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Layout:

Introduction

Ever since the first website was created and expanded from a single page to several pages, the need to share specific parts of the pages became obvious. Use cases for this ranges from having the same footer at the bottom of each page belonging to the same website, to re-using very complex layouts, meta data and everything else around the actual content of a web page.

Various server-side technologies have solved this problem in different ways, from the include() statement of PHP to the MasterPages technology of ASP.NET WebForms. They all come with their own set of advantages and disadvantages, but they all solve the same problem: They allow you to re-use all the stuff that would otherwise have to be repeated in each file (and even worse: manually edited in each file for even the smallest, global change) and only specify the unique content for each of your pages.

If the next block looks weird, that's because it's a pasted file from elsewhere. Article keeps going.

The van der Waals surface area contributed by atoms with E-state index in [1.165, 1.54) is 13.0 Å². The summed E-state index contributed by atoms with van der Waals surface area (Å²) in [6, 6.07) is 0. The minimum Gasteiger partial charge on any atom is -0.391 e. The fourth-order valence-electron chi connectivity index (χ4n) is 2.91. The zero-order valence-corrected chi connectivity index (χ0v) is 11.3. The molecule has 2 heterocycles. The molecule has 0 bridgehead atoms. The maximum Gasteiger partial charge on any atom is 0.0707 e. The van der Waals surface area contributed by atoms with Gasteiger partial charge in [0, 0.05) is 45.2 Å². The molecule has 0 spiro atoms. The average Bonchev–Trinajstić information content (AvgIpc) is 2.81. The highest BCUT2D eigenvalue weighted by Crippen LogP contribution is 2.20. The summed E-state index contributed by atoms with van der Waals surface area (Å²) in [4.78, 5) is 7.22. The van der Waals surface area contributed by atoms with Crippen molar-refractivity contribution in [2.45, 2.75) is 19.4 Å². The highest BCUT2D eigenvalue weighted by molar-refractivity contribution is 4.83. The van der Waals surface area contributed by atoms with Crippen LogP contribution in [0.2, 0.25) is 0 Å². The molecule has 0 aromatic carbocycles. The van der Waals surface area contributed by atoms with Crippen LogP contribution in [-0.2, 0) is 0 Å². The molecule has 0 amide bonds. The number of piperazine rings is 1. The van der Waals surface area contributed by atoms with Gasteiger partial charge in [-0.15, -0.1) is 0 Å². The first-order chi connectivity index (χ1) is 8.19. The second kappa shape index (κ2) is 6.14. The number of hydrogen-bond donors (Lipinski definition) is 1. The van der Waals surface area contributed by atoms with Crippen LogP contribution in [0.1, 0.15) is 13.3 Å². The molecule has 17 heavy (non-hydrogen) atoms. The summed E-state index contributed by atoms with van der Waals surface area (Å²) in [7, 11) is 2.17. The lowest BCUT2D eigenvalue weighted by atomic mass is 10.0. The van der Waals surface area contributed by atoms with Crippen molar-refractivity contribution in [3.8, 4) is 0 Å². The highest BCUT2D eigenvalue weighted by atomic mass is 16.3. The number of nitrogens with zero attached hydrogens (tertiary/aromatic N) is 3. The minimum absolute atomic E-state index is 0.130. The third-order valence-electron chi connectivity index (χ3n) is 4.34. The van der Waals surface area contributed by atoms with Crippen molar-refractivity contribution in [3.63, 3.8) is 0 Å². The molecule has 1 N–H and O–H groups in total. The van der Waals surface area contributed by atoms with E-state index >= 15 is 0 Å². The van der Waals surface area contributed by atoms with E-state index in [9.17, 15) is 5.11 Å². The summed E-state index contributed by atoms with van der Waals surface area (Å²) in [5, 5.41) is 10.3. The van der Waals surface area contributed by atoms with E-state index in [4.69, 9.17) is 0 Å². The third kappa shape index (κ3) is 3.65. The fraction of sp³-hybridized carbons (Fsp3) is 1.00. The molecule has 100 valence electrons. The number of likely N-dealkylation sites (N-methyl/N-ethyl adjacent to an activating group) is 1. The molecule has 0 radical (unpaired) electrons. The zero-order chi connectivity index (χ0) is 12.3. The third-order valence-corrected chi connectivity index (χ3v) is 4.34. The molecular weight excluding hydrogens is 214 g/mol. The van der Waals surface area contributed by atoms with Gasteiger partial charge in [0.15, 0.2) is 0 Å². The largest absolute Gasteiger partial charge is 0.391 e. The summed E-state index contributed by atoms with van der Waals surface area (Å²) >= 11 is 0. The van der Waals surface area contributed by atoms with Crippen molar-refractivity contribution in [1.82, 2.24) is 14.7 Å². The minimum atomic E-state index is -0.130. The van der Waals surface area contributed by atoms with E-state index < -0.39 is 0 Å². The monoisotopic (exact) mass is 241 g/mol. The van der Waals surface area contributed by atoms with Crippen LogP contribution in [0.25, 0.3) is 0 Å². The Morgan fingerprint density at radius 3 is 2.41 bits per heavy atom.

In ASP.NET MVC, you can use something called a Layout, often in combination with Sections. You can have one or several Layouts in your project and each can include zero or more Sections. We will go through all the various Layout-related concepts in the following articles.

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